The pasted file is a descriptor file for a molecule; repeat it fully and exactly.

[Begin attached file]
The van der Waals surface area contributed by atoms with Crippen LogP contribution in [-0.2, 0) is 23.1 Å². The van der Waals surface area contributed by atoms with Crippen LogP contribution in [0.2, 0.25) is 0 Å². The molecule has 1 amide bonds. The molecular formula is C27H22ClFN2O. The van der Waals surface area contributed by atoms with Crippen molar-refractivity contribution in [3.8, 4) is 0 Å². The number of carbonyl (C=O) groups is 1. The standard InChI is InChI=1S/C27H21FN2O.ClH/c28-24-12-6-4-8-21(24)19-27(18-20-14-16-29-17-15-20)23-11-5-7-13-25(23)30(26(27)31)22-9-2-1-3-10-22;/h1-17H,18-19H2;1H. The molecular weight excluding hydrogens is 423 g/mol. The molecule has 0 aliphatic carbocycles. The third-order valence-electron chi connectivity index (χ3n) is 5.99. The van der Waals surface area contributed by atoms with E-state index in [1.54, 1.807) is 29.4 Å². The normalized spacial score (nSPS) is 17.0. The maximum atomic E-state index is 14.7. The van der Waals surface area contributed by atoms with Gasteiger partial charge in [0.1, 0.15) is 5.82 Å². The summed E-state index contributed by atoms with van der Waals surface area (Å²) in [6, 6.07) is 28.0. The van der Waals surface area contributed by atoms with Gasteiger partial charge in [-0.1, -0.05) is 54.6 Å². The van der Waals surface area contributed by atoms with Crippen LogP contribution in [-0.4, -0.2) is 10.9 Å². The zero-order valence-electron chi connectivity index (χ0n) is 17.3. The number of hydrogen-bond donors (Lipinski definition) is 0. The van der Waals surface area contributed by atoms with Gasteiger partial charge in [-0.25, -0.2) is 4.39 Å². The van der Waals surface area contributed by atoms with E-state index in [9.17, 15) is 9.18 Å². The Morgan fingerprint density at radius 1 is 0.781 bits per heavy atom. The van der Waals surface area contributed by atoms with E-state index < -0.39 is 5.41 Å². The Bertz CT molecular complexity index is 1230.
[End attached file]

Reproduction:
The van der Waals surface area contributed by atoms with Crippen LogP contribution in [-0.2, 0) is 23.1 Å². The van der Waals surface area contributed by atoms with Crippen LogP contribution in [0.2, 0.25) is 0 Å². The molecule has 1 amide bonds. The molecular formula is C27H22ClFN2O. The van der Waals surface area contributed by atoms with Crippen molar-refractivity contribution in [3.8, 4) is 0 Å². The number of carbonyl (C=O) groups is 1. The standard InChI is InChI=1S/C27H21FN2O.ClH/c28-24-12-6-4-8-21(24)19-27(18-20-14-16-29-17-15-20)23-11-5-7-13-25(23)30(26(27)31)22-9-2-1-3-10-22;/h1-17H,18-19H2;1H. The molecular weight excluding hydrogens is 423 g/mol. The molecule has 0 aliphatic carbocycles. The third-order valence-electron chi connectivity index (χ3n) is 5.99. The van der Waals surface area contributed by atoms with E-state index in [1.54, 1.807) is 29.4 Å². The normalized spacial score (nSPS) is 17.0. The maximum atomic E-state index is 14.7. The van der Waals surface area contributed by atoms with Gasteiger partial charge in [0.1, 0.15) is 5.82 Å². The summed E-state index contributed by atoms with van der Waals surface area (Å²) in [6, 6.07) is 28.0. The van der Waals surface area contributed by atoms with Gasteiger partial charge in [-0.1, -0.05) is 54.6 Å². The van der Waals surface area contributed by atoms with Crippen LogP contribution in [-0.4, -0.2) is 10.9 Å². The zero-order valence-electron chi connectivity index (χ0n) is 17.3. The number of hydrogen-bond donors (Lipinski definition) is 0. The van der Waals surface area contributed by atoms with Gasteiger partial charge in [-0.25, -0.2) is 4.39 Å². The van der Waals surface area contributed by atoms with E-state index in [9.17, 15) is 9.18 Å². The Morgan fingerprint density at radius 1 is 0.781 bits per heavy atom. The van der Waals surface area contributed by atoms with E-state index < -0.39 is 5.41 Å². The Bertz CT molecular complexity index is 1230.